By Jennifer Calfas
June 9, 2018

About a year after Anthony Bourdain visited Belle Isle Seafood, the Boston restaurant moved from a 883 square-foot location to a 5,000-square-foot one.

Business was booming — and Bourdain had something to do with it, owner and chef Jim Costin told TIME on Saturday following the suicide of the legendary chef, author and traveler extraordinaire. After Bourdain’s 2011 No Reservations episode featuring Belle Isle Seafood and its delightful lobster rolls aired, patrons from all over the world started visiting the restaurant.

“It was ridiculous,” Costin, the restaurant’s owner, said. “People were making it one of their destinations.” Even re-runs of the episode bring a new slew of customers to the restaurant as Bourdain’s stamp of approval leaves a lasting mark.

Costin is just one of several of restaurant owners and chefs who point to Bourdain as an important key to their growing success. The iconic chef’s globetrotting trips to restaurants — whether done through the Food Network’s A Cook’s Tour, the Travel Channel’s No Reservations, or CNN’s Parts Unknown — brought hole-in-the-wall joints and local restaurants into the international spotlight, drawing patrons from all over the world.

A woman reads notes at a makeshift memorial of Anthony Bourdain at the closed location of Brasserie Les Halles in New York, where Anthony Bourdain who was found dead in his hotel room in Paris used to work as the executive chef in New York
Anadolu Agency—Getty Images

That kind of influence, Costin said, must have something to do with Bourdain’s regular-guy persona.

“A lot of times you see celebrity chefs come into restaurants and they act like they’re curing cancer, but they’re really just cooking food,” Costin said. “For Bourdain, it was almost like he was just in his mom’s kitchen, hanging out and cooking food.”

Jose Coto, the owner of 188 Bakery Cuchifritos in the New York City borough of the Bronx that Bourdain featured on a 2014 episode of Parts Unknown, shared a similar story. He had new customers from all over the world visiting hole-in-the-wall Puerto Rican restaurant after the episode aired, and expressed gratitude for Bourdain’s impact.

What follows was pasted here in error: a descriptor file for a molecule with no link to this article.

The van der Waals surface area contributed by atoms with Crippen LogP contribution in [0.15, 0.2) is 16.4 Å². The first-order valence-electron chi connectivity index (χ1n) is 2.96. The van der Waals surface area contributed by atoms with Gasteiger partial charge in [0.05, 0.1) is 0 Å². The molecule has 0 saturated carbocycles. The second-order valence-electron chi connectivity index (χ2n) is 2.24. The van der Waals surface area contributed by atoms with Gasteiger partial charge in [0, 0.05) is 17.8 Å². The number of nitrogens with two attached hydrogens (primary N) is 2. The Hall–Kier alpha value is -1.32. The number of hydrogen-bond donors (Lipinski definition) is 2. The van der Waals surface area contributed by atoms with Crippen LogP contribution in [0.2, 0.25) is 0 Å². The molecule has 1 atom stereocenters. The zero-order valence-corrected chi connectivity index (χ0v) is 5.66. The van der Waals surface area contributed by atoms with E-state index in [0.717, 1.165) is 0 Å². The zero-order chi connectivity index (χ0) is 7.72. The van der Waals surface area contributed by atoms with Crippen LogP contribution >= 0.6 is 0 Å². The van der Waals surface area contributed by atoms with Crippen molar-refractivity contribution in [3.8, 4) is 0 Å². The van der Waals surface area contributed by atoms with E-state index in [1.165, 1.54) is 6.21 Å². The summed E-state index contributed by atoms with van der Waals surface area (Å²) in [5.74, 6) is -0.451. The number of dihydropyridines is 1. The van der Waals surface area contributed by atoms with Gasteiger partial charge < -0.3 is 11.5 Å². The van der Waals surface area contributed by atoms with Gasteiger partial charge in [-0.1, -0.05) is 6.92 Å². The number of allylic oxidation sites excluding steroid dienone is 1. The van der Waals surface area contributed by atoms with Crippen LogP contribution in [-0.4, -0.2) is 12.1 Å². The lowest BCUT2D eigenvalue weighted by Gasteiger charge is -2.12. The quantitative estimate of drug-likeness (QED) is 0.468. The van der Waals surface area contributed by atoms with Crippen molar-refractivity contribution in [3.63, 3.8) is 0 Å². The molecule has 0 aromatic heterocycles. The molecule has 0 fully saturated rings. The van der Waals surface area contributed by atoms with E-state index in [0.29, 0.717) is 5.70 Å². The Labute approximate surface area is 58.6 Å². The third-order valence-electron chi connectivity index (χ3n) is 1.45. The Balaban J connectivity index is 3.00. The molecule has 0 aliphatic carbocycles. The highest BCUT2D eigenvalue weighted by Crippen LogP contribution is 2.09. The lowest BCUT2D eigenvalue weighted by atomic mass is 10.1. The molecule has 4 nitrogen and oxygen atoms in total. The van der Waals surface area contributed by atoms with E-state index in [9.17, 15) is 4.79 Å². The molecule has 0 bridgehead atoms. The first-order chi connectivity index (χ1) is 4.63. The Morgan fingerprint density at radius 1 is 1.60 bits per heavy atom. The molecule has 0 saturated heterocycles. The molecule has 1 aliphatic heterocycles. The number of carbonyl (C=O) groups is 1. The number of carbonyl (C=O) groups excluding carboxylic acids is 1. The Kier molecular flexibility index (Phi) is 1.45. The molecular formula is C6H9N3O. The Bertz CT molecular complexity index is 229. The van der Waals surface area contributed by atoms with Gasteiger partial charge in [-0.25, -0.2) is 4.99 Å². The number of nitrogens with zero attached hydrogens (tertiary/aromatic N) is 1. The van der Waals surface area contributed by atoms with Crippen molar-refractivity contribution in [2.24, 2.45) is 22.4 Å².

“We’re always going to remember him as a great person,” Coto said. “We feel very deeply for him.”

Other chefs featured on Bourdain’s television shows shared memories of his visits through social media — and honored to continue his legacy. Jason Wang, the owner of Xi’an Famous Foods restaurant chain, said in an Instagram post that Bourdain’s 2007 visit to the chain’s first location in Flushing, Queens, “helped bring our family out from living in one room in Flushing to living the American dream.”

Since Bourdain’s visit over a decade ago, the restaurant expanded to multiple locations throughout New York City. “We were able to grow our business and provide great food for our guests, and opportunities for our employees,” Wang said. On the day of Bourdain’s death, Wang said the restaurant chain donated all of its net sales to the National Suicide Prevention Lifeline.

Donkey’s Place, a New Jersey bar known for its Philly cheesesteaks, still sees customers coming in thanks to Bourdain three years after its 2015 Parts Unknown episode aired. Only Bourdain could declare that the best cheesesteak in the world is actually in Camden, New Jersey – and make people flock there in droves to try it.

“We can’t thank you enough for your visit with us,” the bar said in a Facebook post with an image of Bourdain dining there. “It is talked about almost daily.”

Described as a restaurant with “all the marks of quality” in a No Reservations episode that explored Los Angeles’ Mexican cuisine, Tacos Villa Corona thanked Bourdain “for everything you’ve done for our family.”

For many, Bourdain’s influence expanded outside of just the restaurant industry. Through his storytelling, he featured a diverse array of cuisines and cultures and highlighted family-run restaurants. Indeed, Parts Unknown won five Emmy Awards and a Peabody Award in 2013. “He’s irreverent, honest, curious, never condescending, never obsequious,” as the Peabody Awards described Bourdain back then. “People open up to him and, in doing so, often reveal more about their hometowns or homelands than a traditional reporter could hope to document.”

Bourdain himself started out his career by washing dishes — just like Costin, the Belle Isle Seafood owner Bourdain went on to feature on his show. That was part of what made him so influential: his humble beginnings, his wide-eyed curiosity and his modest nature, Costin said.

“You want to sit down and have a beer with him. And I guess most people did,” Costin said. “He told a great story, that’s for sure.”

Contact us at editors@time.com.

SPONSORED FINANCIAL CONTENT

You May Like

EDIT POST